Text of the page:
Fig. 5:  This CIE 1931 diagram includes the color gamuts of two LCD panels and the target gamut (light-colored dots) to be met by both.

The RGB measurement provides the basis for the adjustment that needs to be done by recalculating image data on the fly. The target of adjustment is to get the same color coordinates for red, green, blue, and gray scales on all displays. Similar to white-point adjustment, color adjustment needs to be a 100-percent end-of-line process because the tolerance chain, including display-intrinsic color differences and assembly influences such as cover/glass, touch layer, and optical bonding, encompasses so many variables that it is necessary to measure and adjust each assembled device.

The bold figures in the two right-hand columns of Table 2 show how the color- adjustment process ensures that the dominant RGB wavelengths (λdom) match the targets after adjustment. A statistical example of this adjustment process is provided in Fig. 6: the graph at the top depicts the intrinsic wavelength deviation in the red color, measured in >60,000 displays from one supplier. The effect of the adjustment process can be seen in the bottom graph of Fig. 6, in which the dominant wavelength spectrum has been calibrated to meet the target range of 623 nm (vertical line) exactly.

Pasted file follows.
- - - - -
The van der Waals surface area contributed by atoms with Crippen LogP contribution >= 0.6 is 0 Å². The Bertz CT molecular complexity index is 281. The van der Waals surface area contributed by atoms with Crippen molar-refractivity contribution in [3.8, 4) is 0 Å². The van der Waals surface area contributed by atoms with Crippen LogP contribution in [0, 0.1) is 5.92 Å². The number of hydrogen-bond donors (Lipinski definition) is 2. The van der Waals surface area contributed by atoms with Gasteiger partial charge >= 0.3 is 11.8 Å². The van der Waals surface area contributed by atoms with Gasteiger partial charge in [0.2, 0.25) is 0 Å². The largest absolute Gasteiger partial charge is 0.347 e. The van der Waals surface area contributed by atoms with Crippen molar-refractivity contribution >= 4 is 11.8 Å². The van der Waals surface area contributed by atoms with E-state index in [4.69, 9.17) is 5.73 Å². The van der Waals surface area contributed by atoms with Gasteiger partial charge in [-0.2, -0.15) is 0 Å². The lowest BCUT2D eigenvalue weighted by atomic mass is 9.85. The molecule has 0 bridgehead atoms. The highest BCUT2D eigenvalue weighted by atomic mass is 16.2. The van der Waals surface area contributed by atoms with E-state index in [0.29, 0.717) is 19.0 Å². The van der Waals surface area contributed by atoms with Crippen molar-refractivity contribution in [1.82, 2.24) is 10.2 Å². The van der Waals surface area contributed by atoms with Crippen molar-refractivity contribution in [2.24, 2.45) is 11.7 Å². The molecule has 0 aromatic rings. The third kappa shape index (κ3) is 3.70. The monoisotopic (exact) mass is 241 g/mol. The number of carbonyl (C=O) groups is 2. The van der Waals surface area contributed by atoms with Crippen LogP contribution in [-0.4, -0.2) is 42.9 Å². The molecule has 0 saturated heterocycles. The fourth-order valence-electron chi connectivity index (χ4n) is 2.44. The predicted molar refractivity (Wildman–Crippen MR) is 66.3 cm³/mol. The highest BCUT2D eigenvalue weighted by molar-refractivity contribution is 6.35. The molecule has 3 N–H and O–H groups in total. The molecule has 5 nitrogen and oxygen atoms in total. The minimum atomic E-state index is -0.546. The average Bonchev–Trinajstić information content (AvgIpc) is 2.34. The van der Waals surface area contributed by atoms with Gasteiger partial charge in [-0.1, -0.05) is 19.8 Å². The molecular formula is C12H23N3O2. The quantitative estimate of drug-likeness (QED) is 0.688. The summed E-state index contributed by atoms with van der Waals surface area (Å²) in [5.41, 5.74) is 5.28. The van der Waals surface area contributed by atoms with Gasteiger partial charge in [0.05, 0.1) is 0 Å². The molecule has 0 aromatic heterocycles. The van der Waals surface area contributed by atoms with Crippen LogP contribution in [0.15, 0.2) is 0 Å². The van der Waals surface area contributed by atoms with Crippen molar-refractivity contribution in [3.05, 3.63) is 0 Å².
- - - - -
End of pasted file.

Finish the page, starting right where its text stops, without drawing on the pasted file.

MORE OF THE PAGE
Table 2:  Color-adjustment process data
Parameter Sample display
  Before Target After
Red     Lv / cd/m2 237.5   230.7
            λdom/nm 620.4 623 623.1
            Sat. / % 93   89.5
Green   Lv / cd/m2 891   655
             λdom/nm 546.3 549 549.0
             Sat. / % 85   84.7
Blue      Lv / cd/m2 125   117.2
             λdom/nm 468.4 469 468.9
             Sat. / % 92   90.4

Fig. 6:  The dominant red (R) wavelength as measured in >60,000 displays before adjustment appears in the figure on the left, vs. a wavelength of the same displays after R-adjustment, as shown on the right.

The price paid for this effective color adjustment is a certain loss in saturation. Figure 7 (left) shows the saturation level for R before calibration; Fig. 7 (right) gives the same parameter after adjustment. This loss appears justified because the dominant wavelength, on the other hand, is the most important perceived parameter to the human eye – which can be quite unforgiving when confronted with color variations.